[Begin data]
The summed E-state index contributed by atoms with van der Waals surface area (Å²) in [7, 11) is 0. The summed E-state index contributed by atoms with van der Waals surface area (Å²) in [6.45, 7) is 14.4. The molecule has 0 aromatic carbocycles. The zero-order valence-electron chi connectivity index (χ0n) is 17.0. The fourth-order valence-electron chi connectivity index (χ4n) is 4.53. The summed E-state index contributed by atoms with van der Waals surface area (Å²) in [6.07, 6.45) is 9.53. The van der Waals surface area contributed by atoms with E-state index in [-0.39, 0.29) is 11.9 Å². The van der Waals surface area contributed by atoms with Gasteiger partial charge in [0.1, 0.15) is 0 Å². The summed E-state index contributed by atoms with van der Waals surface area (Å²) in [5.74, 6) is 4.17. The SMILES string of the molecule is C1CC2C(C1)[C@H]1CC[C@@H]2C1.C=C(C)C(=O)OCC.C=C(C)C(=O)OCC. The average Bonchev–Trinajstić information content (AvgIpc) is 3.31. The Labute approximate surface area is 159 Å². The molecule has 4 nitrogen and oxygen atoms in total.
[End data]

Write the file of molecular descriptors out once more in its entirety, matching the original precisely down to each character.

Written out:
The summed E-state index contributed by atoms with van der Waals surface area (Å²) in [7, 11) is 0. The summed E-state index contributed by atoms with van der Waals surface area (Å²) in [6.45, 7) is 14.4. The molecule has 0 aromatic carbocycles. The zero-order valence-electron chi connectivity index (χ0n) is 17.0. The fourth-order valence-electron chi connectivity index (χ4n) is 4.53. The summed E-state index contributed by atoms with van der Waals surface area (Å²) in [6.07, 6.45) is 9.53. The van der Waals surface area contributed by atoms with E-state index in [-0.39, 0.29) is 11.9 Å². The van der Waals surface area contributed by atoms with Gasteiger partial charge in [0.1, 0.15) is 0 Å². The summed E-state index contributed by atoms with van der Waals surface area (Å²) in [5.74, 6) is 4.17. The SMILES string of the molecule is C1CC2C(C1)[C@H]1CC[C@@H]2C1.C=C(C)C(=O)OCC.C=C(C)C(=O)OCC. The average Bonchev–Trinajstić information content (AvgIpc) is 3.31. The Labute approximate surface area is 159 Å². The molecule has 4 nitrogen and oxygen atoms in total.